This March marked the ten-year anniversary of the outbreak of civil war in Darfur, a western region of Sudan. The war was fought between the government of Sudan and two rebel groups: the Sudan Liberation Army (SLA) and the Justice and Equality Movement (JEM). This conflict led to the deaths of thousands of civilians, displaced millions, and created a humanitarian crisis in western Sudan. Some called the conflict a “genocide” and others a “holocaust,” while a United Nations report concluded that war crimes and crimes against humanity were committed. For these crimes, the International Criminal Court (ICC) indicted three Sudanese, including President Omar Al Bashir.
But criminal justice—the threat to hold perpetrators still holding power accountable for crimes—has prolonged the crisis in Darfur and postponed peace. Although the international community focuses on individuals like Bashir, durable peace is not always achieved in the court of law. Peace must be pursued within a comprehensive political agenda involving both yesterday’s perpetrators and today’s survivors, who must live side by side.
Two paradigms of justice have emerged to address the aftermath of violence. The first—advocated by the ICC—is criminal justice. Criminal justice is based on the Nuremberg trials of Nazi war criminals after World War II. The Nuremberg trials were effective because of the Allies’ military victory and the separation of survivors from perpetrators. These conditions do not hold in most African contexts, where violence has both history and agency, where conflict is ongoing, and where survivors have to live side by side with former perpetrators.
In these contexts, the Nuremberg model of justice proves ineffective, inappropriate, and an obstacle to peace. Achieving justice through a formal judicial process requires a dichotomy of right or wrong and seldom accounts for the politics behind violence. Such a model assumes criminal justice is a zero-sum game.
The second paradigm of justice is survivor justice. While the first demands criminal prosecution, the second combines impunity with reform. For example, the negotiations that ended apartheid in South Africa were based on an agreement to forgo criminal prosecution for a reformed state. The political settlement that ended Mozambique’s civil war was based on an agreement to decriminalize the main rebel group despite its notoriety for brutality against civilians.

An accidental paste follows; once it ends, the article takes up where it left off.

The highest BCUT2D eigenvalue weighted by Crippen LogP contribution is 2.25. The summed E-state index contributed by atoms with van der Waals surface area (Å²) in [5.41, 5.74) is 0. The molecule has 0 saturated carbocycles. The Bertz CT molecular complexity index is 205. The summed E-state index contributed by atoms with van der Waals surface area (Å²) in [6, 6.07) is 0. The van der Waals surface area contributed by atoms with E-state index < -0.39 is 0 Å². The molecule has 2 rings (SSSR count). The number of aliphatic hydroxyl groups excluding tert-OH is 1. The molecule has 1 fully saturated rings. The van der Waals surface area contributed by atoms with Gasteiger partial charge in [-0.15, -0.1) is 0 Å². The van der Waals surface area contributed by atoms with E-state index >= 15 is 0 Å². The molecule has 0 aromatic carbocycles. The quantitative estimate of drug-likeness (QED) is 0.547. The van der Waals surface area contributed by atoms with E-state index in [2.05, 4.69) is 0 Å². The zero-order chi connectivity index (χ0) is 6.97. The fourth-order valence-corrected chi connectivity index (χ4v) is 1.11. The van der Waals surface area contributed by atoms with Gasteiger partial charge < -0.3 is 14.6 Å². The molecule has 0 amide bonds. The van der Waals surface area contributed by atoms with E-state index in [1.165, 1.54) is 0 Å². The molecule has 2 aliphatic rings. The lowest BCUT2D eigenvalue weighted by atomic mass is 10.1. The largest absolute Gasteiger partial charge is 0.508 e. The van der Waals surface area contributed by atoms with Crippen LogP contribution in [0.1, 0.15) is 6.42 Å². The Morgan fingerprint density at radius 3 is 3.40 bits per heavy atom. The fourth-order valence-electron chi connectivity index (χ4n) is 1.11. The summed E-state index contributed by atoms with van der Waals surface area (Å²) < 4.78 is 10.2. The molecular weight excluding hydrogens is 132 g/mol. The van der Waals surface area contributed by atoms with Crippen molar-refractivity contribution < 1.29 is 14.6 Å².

Survivor justice has been the predominant paradigm in Sudan. Andrew Natsios, U.S. Special Envoy to Sudan from 2006 to 2007, noted that the Comprehensive Peace Agreement (CPA) said “not one word about prosecuting war crimes or compensating the victims of atrocities for just this reason.” John Garang, leader of the Sudan People’s Liberation Movement/Army (SPLM/A), recognized that “if he demanded justice, the north–south war would not end.”
The survivor justice paradigm was reinforced after South Sudan’s independence when newly elected President Salva Kiir Mayardit took office in 2011. He issued amnesty to six former South Sudanese rebel groups. In his inaugural speech, Kiir told the audience, “I want to offer public amnesty to all those who took arms against the people of South Sudan. Let them lay down these arms and help us in building this new nation.”
Survivor justice is not the exception in Africa; it is the norm. African experiences demonstrate that forgiving past wrongs combined with reform of the state is a better way to pursue peace than backward-looking judicial processes. The single-minded pursuit of criminal justice over survivor justice by the ICC has led to untold numbers of civilian casualties, a deteriorating humanitarian crisis, and a political leadership in Sudan determined to wage total war to save itself. The conflict in Darfur is ongoing with no military victory in sight. Even with a military victory and without a place for former perpetrators and political adversaries, the cycle of violence will return.
We must be willing to distinguish between violence as criminal and violence as political. To distinguish between these forms of violence is to recognize differences between a person who commits a crime and a regime that is violent. Sudan’s smallest problem is that individual leaders have committed crimes. The biggest problem is the regime itself. Changing personalities within a violent power structure will not solve Sudan’s political crisis. The punishment of an individual from a violent regime does not solve society’s problems if the system remains in place.
Survivor justice prioritizes the living over the dead. Criminal justice prioritizes victims while alienating perpetrators, thus postponing peace. To ensure peace in Darfur, a new paradigm is needed—one that includes survivors and perpetrators, addresses issues fueling violence, and reforms the state. Only comprehensive solutions that combine political reform with social justice can ensure a durable peace in Darfur.